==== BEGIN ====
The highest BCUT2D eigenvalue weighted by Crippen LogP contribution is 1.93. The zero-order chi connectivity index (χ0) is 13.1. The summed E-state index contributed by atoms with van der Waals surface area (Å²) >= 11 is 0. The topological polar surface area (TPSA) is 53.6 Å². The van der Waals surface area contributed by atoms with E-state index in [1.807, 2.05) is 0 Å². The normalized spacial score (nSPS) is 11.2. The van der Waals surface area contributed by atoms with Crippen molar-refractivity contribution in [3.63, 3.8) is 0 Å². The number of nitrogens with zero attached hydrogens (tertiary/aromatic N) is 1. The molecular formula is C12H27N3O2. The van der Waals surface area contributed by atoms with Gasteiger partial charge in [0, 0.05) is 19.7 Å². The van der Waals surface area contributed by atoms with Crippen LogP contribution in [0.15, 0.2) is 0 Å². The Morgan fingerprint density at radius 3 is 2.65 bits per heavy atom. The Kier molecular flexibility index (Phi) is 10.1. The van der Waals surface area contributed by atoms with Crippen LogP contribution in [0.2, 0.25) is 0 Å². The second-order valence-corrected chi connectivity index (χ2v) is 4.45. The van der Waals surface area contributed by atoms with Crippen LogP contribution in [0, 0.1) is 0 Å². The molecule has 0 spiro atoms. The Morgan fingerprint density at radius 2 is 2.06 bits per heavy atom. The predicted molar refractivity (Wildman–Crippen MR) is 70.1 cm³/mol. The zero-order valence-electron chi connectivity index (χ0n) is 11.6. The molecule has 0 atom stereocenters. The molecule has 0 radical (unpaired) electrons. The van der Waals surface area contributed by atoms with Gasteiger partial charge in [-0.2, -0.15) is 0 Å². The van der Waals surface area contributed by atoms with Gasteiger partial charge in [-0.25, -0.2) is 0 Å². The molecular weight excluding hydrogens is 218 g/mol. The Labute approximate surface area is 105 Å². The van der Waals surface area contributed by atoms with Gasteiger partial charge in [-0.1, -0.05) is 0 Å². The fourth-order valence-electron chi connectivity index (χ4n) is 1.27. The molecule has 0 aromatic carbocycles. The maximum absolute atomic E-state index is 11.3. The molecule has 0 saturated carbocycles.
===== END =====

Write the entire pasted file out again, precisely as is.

The highest BCUT2D eigenvalue weighted by Crippen LogP contribution is 1.93. The zero-order chi connectivity index (χ0) is 13.1. The summed E-state index contributed by atoms with van der Waals surface area (Å²) >= 11 is 0. The topological polar surface area (TPSA) is 53.6 Å². The van der Waals surface area contributed by atoms with E-state index in [1.807, 2.05) is 0 Å². The normalized spacial score (nSPS) is 11.2. The van der Waals surface area contributed by atoms with Crippen molar-refractivity contribution in [3.63, 3.8) is 0 Å². The number of nitrogens with zero attached hydrogens (tertiary/aromatic N) is 1. The molecular formula is C12H27N3O2. The van der Waals surface area contributed by atoms with Gasteiger partial charge in [0, 0.05) is 19.7 Å². The van der Waals surface area contributed by atoms with Crippen LogP contribution in [0.15, 0.2) is 0 Å². The Morgan fingerprint density at radius 3 is 2.65 bits per heavy atom. The Kier molecular flexibility index (Phi) is 10.1. The van der Waals surface area contributed by atoms with Crippen LogP contribution in [0.2, 0.25) is 0 Å². The second-order valence-corrected chi connectivity index (χ2v) is 4.45. The van der Waals surface area contributed by atoms with Crippen LogP contribution in [0, 0.1) is 0 Å². The molecule has 0 spiro atoms. The Morgan fingerprint density at radius 2 is 2.06 bits per heavy atom. The predicted molar refractivity (Wildman–Crippen MR) is 70.1 cm³/mol. The zero-order valence-electron chi connectivity index (χ0n) is 11.6. The molecule has 0 atom stereocenters. The molecule has 0 radical (unpaired) electrons. The van der Waals surface area contributed by atoms with Gasteiger partial charge in [-0.2, -0.15) is 0 Å². The van der Waals surface area contributed by atoms with Gasteiger partial charge in [-0.25, -0.2) is 0 Å². The molecular weight excluding hydrogens is 218 g/mol. The Labute approximate surface area is 105 Å². The van der Waals surface area contributed by atoms with Gasteiger partial charge in [-0.1, -0.05) is 0 Å². The fourth-order valence-electron chi connectivity index (χ4n) is 1.27. The molecule has 0 aromatic carbocycles. The maximum absolute atomic E-state index is 11.3. The molecule has 0 saturated carbocycles.